Advocates called on Cleveland Cavaliers forward LeBron James on Monday to refuse to play basketball in protest against a grand jury's decision not to indict Officer Timothy Loehmann in the 2014 killing of Tamir Rice. The hashtag #NoJusticeNoLeBron has been trending on Twitter ever since.
Baltimore-based writer Tariq Touré is responsible for launching the campaign, which aims to leverage the influence James wields in the city of Cleveland, where Rice was killed, to draw attention to the issue.
The act of withholding athletic services has been used as a social justice tactic throughout American history, most recently at the University of Missouri, whose football team, the Mizzou Tigers, refused to participate in athletic activities until then-University of Missouri system president Tim Wolfe resigned from his post. The demonstration stemmed from a series of racist incidents and other perceived injustice on campus which students felt Wolfe was ill-equipped to address. Wolfe resigned on Nov. 9, and the football players' strike was seen as an instrumental factor in his decision.
Rice was shot by Loehmann at the Cudell Recreation Center in Cleveland on Nov. 22, 2014. He died in the hospital the next day. Loehmann and Officer Frank Garmback were responding to a call that someone who was probably a juvenile was waving a probably-fake gun near the rec center. Loehmann opened fire on the boy within two seconds of pulling next to him in a patrol vehicle.
Cuyahoga County Prosecutor Tim McGinty, who oversaw the investigation into the shooting and presented evidence before the grand jury, was criticized for his conduct throughout the 13-month process. In one incident, he made public an expert analysis that claimed Loehmann acted "reasonably" in shooting Rice. That analysis was later contradicted by other analyses commissioned by the Rice family's attorneys.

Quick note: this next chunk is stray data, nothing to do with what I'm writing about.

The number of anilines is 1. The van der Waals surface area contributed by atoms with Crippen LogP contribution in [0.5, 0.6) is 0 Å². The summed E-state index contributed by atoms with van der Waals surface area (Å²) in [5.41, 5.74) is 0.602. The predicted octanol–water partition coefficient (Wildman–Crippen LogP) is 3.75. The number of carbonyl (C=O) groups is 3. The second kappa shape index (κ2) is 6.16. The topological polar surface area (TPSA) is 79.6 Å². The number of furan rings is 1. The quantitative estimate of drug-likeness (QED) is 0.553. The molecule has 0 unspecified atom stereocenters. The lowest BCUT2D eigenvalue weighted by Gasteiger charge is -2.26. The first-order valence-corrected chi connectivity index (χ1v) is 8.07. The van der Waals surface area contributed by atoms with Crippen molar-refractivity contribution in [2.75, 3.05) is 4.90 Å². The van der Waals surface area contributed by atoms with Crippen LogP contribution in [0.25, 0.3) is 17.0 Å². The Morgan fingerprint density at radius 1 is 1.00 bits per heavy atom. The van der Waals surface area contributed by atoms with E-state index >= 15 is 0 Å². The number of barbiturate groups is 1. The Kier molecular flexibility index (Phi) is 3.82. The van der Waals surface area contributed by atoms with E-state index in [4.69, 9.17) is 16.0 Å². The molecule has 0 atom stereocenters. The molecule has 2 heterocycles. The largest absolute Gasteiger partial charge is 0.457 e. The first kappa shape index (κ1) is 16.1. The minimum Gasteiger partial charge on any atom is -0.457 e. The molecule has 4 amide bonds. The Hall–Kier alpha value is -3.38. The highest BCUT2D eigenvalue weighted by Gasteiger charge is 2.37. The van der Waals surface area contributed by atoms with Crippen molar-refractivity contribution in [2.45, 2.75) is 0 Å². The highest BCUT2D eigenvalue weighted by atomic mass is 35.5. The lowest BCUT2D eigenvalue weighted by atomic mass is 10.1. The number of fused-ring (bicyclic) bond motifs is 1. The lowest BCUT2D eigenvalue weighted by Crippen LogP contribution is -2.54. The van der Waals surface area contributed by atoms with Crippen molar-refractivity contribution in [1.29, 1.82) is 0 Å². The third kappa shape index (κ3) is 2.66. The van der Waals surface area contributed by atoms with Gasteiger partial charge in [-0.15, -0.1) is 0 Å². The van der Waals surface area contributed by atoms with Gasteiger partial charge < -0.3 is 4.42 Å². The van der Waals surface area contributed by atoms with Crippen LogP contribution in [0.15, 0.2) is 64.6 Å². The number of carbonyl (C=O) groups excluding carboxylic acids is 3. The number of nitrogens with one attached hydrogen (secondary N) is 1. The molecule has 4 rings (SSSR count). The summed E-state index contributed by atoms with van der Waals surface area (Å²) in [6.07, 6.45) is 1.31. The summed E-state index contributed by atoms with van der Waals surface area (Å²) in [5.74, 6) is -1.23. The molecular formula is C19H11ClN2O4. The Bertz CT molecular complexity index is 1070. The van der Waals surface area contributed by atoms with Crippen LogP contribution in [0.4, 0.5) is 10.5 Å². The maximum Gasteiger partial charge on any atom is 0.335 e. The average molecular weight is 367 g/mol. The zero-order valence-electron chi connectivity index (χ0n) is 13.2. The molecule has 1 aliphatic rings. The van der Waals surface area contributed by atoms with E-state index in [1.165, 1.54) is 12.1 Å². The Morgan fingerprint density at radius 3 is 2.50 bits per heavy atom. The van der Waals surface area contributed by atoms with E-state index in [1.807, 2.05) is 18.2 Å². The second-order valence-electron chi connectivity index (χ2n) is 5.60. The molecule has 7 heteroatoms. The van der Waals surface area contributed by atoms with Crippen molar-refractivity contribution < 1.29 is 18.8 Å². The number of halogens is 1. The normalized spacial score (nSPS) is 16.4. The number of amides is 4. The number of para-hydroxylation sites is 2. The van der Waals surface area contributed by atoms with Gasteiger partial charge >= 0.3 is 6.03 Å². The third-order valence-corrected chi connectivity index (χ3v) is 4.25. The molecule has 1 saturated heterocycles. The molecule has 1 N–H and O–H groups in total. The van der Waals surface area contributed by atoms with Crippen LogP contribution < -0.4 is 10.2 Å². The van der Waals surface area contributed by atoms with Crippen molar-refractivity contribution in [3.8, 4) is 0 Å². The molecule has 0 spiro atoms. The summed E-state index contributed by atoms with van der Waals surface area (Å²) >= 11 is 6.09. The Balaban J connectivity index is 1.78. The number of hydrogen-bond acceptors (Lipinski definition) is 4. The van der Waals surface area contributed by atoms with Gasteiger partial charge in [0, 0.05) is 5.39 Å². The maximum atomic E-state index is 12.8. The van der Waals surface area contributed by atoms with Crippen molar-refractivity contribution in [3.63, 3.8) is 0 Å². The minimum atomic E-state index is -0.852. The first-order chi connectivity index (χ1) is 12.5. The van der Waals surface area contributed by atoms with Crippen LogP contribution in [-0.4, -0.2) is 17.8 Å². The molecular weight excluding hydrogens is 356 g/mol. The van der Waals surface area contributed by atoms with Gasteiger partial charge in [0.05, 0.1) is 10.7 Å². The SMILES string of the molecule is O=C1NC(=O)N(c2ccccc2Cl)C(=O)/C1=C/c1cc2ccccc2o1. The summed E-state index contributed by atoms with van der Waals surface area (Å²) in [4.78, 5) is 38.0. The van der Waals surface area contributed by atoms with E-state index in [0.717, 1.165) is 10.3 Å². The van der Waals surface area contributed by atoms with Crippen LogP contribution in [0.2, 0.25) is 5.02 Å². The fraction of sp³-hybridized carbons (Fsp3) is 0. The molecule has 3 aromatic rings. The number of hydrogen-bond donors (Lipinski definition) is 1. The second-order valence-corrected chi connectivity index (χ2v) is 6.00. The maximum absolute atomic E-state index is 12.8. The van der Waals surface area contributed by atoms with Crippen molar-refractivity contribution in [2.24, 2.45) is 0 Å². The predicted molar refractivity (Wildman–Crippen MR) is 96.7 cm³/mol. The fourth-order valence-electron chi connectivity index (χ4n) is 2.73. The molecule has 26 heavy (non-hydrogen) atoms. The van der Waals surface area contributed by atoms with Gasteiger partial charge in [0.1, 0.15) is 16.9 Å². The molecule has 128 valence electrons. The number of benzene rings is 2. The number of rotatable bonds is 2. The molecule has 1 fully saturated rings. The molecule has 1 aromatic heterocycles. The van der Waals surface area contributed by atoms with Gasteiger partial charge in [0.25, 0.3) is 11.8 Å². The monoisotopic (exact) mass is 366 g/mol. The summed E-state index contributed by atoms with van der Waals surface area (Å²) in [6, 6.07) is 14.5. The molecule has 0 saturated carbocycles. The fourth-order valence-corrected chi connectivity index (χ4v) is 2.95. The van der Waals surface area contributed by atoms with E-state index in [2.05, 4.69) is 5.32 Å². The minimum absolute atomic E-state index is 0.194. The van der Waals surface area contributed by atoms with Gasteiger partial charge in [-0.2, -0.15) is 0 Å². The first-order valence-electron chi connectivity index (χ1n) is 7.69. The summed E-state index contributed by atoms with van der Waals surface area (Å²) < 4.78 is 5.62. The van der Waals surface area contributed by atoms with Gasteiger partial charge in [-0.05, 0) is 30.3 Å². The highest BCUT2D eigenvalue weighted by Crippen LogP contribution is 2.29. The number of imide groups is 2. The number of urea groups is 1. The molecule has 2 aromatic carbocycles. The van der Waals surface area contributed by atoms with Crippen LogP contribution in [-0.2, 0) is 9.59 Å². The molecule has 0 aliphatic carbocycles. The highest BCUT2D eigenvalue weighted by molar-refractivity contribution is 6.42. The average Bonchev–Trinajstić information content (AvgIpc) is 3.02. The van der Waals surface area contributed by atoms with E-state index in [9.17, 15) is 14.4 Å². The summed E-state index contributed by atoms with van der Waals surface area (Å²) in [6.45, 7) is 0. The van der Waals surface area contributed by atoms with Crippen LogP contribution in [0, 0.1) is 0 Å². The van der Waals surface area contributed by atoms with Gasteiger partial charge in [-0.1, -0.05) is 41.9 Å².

Jonathan S. Abady, a lawyer for Rice's mother, told the New York Times, "We have never seen a prosecutor try so hard to lose a case."
James has yet to make a statement regarding the non-indictment, though he has been vocal in the past: In 2012, James tweeted a photo of himself and his then-teammates on the Miami Heat wearing hoodies in solidarity with Trayvon Martin, the black 17-year-old killed by neighborhood watchman George Zimmerman in Sanford, Florida.
James led the Cavaliers to the NBA Finals last year, where they lost to the Golden State Warriors after five games. The team is currently ranked No. 1 in the Eastern Conference, with a 20-9 record. The Cavaliers' next game is away Tuesday night against the Denver Nuggets.